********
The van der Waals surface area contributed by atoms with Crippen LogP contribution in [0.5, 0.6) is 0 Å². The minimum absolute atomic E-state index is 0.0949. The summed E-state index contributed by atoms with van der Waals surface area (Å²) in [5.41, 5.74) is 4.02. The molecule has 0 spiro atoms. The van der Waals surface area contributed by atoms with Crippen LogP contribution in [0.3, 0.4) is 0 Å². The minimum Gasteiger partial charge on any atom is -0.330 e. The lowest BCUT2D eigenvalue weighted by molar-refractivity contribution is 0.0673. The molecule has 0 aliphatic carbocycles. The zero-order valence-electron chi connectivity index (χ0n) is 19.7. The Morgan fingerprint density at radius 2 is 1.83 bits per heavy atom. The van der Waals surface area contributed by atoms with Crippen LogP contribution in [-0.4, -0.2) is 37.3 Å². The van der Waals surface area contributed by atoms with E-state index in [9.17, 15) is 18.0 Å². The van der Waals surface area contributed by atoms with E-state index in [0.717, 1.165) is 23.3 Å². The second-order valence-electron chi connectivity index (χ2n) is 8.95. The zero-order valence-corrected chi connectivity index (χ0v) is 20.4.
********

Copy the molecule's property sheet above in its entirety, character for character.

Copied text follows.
The van der Waals surface area contributed by atoms with Crippen LogP contribution in [0.5, 0.6) is 0 Å². The minimum absolute atomic E-state index is 0.0949. The summed E-state index contributed by atoms with van der Waals surface area (Å²) in [5.41, 5.74) is 4.02. The molecule has 0 spiro atoms. The van der Waals surface area contributed by atoms with Crippen LogP contribution in [0.3, 0.4) is 0 Å². The minimum Gasteiger partial charge on any atom is -0.330 e. The lowest BCUT2D eigenvalue weighted by molar-refractivity contribution is 0.0673. The molecule has 0 aliphatic carbocycles. The zero-order valence-electron chi connectivity index (χ0n) is 19.7. The Morgan fingerprint density at radius 2 is 1.83 bits per heavy atom. The van der Waals surface area contributed by atoms with Crippen LogP contribution in [-0.4, -0.2) is 37.3 Å². The van der Waals surface area contributed by atoms with E-state index in [9.17, 15) is 18.0 Å². The van der Waals surface area contributed by atoms with E-state index in [0.717, 1.165) is 23.3 Å². The second-order valence-electron chi connectivity index (χ2n) is 8.95. The zero-order valence-corrected chi connectivity index (χ0v) is 20.4.